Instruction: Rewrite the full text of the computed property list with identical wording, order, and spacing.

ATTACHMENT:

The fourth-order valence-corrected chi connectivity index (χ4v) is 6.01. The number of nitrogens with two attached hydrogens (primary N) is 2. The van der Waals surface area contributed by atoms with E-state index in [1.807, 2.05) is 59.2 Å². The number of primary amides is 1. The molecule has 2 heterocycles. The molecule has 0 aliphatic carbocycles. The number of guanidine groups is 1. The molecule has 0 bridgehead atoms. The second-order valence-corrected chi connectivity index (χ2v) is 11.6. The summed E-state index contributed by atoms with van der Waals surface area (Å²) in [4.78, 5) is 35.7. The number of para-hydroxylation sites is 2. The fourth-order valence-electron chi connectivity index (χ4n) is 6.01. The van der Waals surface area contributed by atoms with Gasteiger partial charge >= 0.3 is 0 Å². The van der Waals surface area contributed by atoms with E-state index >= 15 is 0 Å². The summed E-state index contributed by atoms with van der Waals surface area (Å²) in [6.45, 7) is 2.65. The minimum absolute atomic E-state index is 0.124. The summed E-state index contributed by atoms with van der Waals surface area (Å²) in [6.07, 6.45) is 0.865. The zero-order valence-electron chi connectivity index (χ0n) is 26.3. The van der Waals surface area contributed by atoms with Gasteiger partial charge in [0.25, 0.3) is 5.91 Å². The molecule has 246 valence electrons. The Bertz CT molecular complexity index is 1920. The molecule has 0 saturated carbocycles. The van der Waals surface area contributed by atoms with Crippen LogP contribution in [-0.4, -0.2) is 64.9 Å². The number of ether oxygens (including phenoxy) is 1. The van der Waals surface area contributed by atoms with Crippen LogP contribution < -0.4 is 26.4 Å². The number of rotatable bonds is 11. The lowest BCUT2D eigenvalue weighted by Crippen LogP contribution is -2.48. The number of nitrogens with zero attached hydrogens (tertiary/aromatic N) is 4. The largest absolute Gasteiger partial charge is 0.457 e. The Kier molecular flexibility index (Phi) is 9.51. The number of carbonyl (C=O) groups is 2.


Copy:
The fourth-order valence-corrected chi connectivity index (χ4v) is 6.01. The number of nitrogens with two attached hydrogens (primary N) is 2. The van der Waals surface area contributed by atoms with E-state index in [1.807, 2.05) is 59.2 Å². The number of primary amides is 1. The molecule has 2 heterocycles. The molecule has 0 aliphatic carbocycles. The number of guanidine groups is 1. The molecule has 0 bridgehead atoms. The second-order valence-corrected chi connectivity index (χ2v) is 11.6. The summed E-state index contributed by atoms with van der Waals surface area (Å²) in [4.78, 5) is 35.7. The number of para-hydroxylation sites is 2. The fourth-order valence-electron chi connectivity index (χ4n) is 6.01. The van der Waals surface area contributed by atoms with Gasteiger partial charge >= 0.3 is 0 Å². The van der Waals surface area contributed by atoms with E-state index >= 15 is 0 Å². The summed E-state index contributed by atoms with van der Waals surface area (Å²) in [6.45, 7) is 2.65. The minimum absolute atomic E-state index is 0.124. The summed E-state index contributed by atoms with van der Waals surface area (Å²) in [6.07, 6.45) is 0.865. The zero-order valence-electron chi connectivity index (χ0n) is 26.3. The van der Waals surface area contributed by atoms with Gasteiger partial charge in [0.25, 0.3) is 5.91 Å². The molecule has 246 valence electrons. The Bertz CT molecular complexity index is 1920. The molecule has 0 saturated carbocycles. The van der Waals surface area contributed by atoms with Crippen LogP contribution in [-0.4, -0.2) is 64.9 Å². The number of ether oxygens (including phenoxy) is 1. The van der Waals surface area contributed by atoms with Crippen LogP contribution < -0.4 is 26.4 Å². The number of rotatable bonds is 11. The lowest BCUT2D eigenvalue weighted by Crippen LogP contribution is -2.48. The number of nitrogens with zero attached hydrogens (tertiary/aromatic N) is 4. The largest absolute Gasteiger partial charge is 0.457 e. The Kier molecular flexibility index (Phi) is 9.51. The number of carbonyl (C=O) groups is 2.